Thomas Raef, who was mentioned in the report that Knauss based his post on and provided the frightening quote about the tens of thousands of compromised sites, owns a company that sells WordPress security services, including malware detection and removal. Most, if not all, of the other people involved with the snicco.io report, have skin in the game as well.
The problem with what Knauss is doing here is that iThemes Security Pro isn’t the solution. At best, it could be part of a solution. Its product focuses on helping people implement best practices around strong password enforcement and blocking known spam and bots. iThemes Security doesn’t detect or remove malware at all, nor does it stop your site from being infected if it becomes compromised, which, again, it can’t even detect.
WordFence and iThemes security are two different products that overlap in a few areas and shouldn’t be directly compared, no matter how much iThemes wants you to think they should. In a bizarre attempt at gaining some organic traffic, fellow competitor Malcare crowned WordFence the winner against iThemes Security while managing to not-so-subtly mention over and over that their product is actually the best solution.
We have no problem with companies posting content that paints their products or services in a positive light – in a way, that’s what we’re doing here with this post – but when the content is misleading or engineered to guide people to think they are a solution for a problem they don’t solve, that’s when we get testy.
How To Properly Secure WordPress
No one product or service will fully protect your WordPress website. That’s the plain truth.
The best solution has several layers of active and passive protection:
- Choose a reputable host – A good WordPress hosting company will have hardware and software-based firewalls and anti-malware setup on their server and network, keeping your site from becoming infected in the first place. While this is an important first step, no host should ever be relied on solely to secure your site.
- Properly harden your WordPress installation – Follow best practices with the file structure and ensure you’re running the latest versions of PHP and SQL available.
- Lock down your users – Follow the principle of least privilege with your users, use 2FA as much as you can, and block bot traffic at the network level.
- Make sure that all of your plugins and themes are up to date and stay up to date – Compromised plugins are WordPress’ Achilles heel, but knowing that means you are already on your way to a more secure website. Manually check the version numbers against the changelogs to be sure you’re fully updated, as sometimes plugins won’t show updates available in WordPress Admin (especially premium plugins). Be sure WordPress core is up to date as well.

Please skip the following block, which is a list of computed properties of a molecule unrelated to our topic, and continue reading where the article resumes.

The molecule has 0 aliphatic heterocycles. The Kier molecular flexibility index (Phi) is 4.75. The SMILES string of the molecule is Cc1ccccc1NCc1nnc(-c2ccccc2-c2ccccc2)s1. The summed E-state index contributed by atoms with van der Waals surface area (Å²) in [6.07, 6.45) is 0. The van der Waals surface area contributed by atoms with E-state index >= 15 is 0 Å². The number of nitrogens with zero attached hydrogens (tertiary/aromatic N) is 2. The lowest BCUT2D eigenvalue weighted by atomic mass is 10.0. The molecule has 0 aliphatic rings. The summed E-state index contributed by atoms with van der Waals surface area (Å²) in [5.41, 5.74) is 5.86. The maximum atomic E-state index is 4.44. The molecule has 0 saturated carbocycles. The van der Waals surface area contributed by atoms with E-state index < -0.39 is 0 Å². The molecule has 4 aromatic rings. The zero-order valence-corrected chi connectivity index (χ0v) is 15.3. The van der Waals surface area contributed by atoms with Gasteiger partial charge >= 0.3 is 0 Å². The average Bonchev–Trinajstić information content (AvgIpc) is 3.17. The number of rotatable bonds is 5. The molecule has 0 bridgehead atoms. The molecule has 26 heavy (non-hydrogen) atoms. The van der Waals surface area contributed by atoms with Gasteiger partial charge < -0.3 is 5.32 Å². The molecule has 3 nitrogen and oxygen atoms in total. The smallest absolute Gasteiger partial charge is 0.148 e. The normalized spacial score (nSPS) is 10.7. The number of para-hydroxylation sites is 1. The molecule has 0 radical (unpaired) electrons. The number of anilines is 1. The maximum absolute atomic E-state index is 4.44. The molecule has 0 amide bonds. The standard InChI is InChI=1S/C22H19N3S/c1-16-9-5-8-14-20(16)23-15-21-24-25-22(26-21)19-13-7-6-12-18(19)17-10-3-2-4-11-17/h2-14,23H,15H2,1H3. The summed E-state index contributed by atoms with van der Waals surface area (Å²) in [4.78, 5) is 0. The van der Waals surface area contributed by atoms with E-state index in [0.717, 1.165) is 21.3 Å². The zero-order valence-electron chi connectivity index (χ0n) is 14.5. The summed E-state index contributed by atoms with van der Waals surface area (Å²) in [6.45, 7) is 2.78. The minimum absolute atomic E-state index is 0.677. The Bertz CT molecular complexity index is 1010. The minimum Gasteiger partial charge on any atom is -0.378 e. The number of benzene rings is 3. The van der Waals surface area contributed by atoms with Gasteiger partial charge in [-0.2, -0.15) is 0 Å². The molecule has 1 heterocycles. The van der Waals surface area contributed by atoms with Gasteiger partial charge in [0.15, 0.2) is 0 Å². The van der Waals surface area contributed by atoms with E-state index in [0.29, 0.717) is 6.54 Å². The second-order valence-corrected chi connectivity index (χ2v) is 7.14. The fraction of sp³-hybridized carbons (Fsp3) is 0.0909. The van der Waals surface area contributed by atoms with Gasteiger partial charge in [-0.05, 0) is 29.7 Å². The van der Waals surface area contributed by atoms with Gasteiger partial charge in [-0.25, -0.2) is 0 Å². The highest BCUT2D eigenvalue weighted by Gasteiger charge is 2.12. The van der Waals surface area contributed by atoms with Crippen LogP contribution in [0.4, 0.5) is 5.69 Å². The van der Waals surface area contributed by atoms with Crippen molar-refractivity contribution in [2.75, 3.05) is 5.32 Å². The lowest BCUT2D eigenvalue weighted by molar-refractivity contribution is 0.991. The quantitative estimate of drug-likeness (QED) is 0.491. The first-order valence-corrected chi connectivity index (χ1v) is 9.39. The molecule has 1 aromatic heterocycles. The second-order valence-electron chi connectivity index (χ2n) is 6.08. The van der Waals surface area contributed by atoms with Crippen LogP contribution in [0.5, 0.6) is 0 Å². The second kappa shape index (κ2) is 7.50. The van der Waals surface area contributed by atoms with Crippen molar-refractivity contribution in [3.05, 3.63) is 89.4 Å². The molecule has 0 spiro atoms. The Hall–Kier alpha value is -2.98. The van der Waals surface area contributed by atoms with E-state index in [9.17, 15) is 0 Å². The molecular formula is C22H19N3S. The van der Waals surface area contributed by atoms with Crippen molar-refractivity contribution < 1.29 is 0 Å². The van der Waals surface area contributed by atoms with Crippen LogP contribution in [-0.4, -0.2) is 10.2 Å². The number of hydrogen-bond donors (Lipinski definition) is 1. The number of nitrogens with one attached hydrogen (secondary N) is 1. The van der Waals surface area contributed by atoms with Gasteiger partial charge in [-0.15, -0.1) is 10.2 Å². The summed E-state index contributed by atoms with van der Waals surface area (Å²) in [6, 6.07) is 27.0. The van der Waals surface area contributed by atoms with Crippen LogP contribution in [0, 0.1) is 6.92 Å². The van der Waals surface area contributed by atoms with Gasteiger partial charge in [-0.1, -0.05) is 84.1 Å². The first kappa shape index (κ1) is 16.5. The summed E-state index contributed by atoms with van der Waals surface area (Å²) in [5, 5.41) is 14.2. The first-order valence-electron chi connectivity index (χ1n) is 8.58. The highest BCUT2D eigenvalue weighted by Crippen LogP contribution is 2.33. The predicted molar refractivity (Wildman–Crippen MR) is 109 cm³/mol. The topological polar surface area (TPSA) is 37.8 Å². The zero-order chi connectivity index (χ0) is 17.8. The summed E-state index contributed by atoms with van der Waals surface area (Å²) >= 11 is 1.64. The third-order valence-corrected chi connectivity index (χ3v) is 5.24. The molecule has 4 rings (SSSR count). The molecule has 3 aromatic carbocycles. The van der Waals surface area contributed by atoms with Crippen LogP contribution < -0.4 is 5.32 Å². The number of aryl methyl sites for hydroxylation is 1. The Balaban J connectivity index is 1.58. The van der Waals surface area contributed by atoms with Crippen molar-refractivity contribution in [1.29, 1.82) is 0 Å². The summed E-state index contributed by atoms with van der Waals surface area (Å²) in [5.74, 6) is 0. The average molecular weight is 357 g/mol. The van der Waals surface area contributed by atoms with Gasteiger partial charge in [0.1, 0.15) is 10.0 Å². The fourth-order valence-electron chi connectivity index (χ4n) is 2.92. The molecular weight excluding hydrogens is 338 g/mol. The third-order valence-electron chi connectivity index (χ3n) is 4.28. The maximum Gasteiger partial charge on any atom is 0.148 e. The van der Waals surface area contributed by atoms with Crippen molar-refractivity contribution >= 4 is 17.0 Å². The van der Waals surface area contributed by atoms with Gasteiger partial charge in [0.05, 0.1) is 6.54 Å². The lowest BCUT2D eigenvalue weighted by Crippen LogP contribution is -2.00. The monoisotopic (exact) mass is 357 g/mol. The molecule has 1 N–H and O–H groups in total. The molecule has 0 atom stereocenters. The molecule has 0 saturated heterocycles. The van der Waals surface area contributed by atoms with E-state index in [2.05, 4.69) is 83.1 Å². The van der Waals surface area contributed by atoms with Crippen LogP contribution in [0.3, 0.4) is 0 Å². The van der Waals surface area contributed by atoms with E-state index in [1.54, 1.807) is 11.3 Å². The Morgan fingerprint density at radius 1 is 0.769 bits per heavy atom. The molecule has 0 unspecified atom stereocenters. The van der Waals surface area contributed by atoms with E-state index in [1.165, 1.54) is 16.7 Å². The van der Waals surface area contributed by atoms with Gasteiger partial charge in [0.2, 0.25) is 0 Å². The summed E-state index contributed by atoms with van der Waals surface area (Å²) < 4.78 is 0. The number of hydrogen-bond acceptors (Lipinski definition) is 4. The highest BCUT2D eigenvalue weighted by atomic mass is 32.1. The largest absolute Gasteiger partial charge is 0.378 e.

- Keep your theme up to date as well – Outdated themes are just as risky as plugins, though, for some reason, a lot of folks don’t keep them current. Make sure you have a child theme, as well.
- Scan your site for existing malware, and if any exists, clean it – Once the scan is complete, perform regular scans to be sure that nothing new crops up. We use a custom solution for our members that has proven to be reliable, but if you’re doing this on your own, take a look at some of the products we’ve mentioned in this post. They can clean known issues, but after you’ve taken care of everything else on this list and with proper ongoing maintenance, they may not be needed once your site is confirmed to be clear of malware.
- Setup a CDN and WAF – We recommend Cloudflare Pro for this, although Cloudflare Free is a solid option for those on a tight budget. Not only will your site load faster on Cloudflare, but you’ll also have an extra layer of network security that can filter out threats before they ever reach your server.
Strong WordPress security takes time, money, and ongoing effort to maintain. There are no one-and-done solutions. If you adhere to these best practices, you’ll have a website that’s protected from the vast majority of the threats typically seen in the WordPress ecosystem.